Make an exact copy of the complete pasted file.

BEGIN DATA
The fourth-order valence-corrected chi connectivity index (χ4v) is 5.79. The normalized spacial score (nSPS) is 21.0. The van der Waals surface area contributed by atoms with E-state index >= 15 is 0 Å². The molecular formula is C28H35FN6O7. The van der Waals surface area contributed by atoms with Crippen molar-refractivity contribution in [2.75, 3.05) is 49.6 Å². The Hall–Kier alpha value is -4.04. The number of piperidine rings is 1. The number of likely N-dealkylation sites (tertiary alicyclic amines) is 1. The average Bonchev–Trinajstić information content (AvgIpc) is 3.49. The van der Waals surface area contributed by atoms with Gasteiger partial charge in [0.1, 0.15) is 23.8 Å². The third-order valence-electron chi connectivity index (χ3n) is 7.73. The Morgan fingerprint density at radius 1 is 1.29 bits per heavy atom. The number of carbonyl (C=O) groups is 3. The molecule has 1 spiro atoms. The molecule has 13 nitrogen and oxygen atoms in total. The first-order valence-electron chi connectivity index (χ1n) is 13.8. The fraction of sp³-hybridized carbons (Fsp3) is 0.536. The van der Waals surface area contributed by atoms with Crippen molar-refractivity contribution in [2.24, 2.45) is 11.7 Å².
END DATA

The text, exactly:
The fourth-order valence-corrected chi connectivity index (χ4v) is 5.79. The normalized spacial score (nSPS) is 21.0. The van der Waals surface area contributed by atoms with E-state index >= 15 is 0 Å². The molecular formula is C28H35FN6O7. The van der Waals surface area contributed by atoms with Crippen molar-refractivity contribution in [2.75, 3.05) is 49.6 Å². The Hall–Kier alpha value is -4.04. The number of piperidine rings is 1. The number of likely N-dealkylation sites (tertiary alicyclic amines) is 1. The average Bonchev–Trinajstić information content (AvgIpc) is 3.49. The van der Waals surface area contributed by atoms with Gasteiger partial charge in [0.1, 0.15) is 23.8 Å². The third-order valence-electron chi connectivity index (χ3n) is 7.73. The Morgan fingerprint density at radius 1 is 1.29 bits per heavy atom. The number of carbonyl (C=O) groups is 3. The molecule has 1 spiro atoms. The molecule has 13 nitrogen and oxygen atoms in total. The first-order valence-electron chi connectivity index (χ1n) is 13.8. The fraction of sp³-hybridized carbons (Fsp3) is 0.536. The van der Waals surface area contributed by atoms with Crippen molar-refractivity contribution in [2.24, 2.45) is 11.7 Å².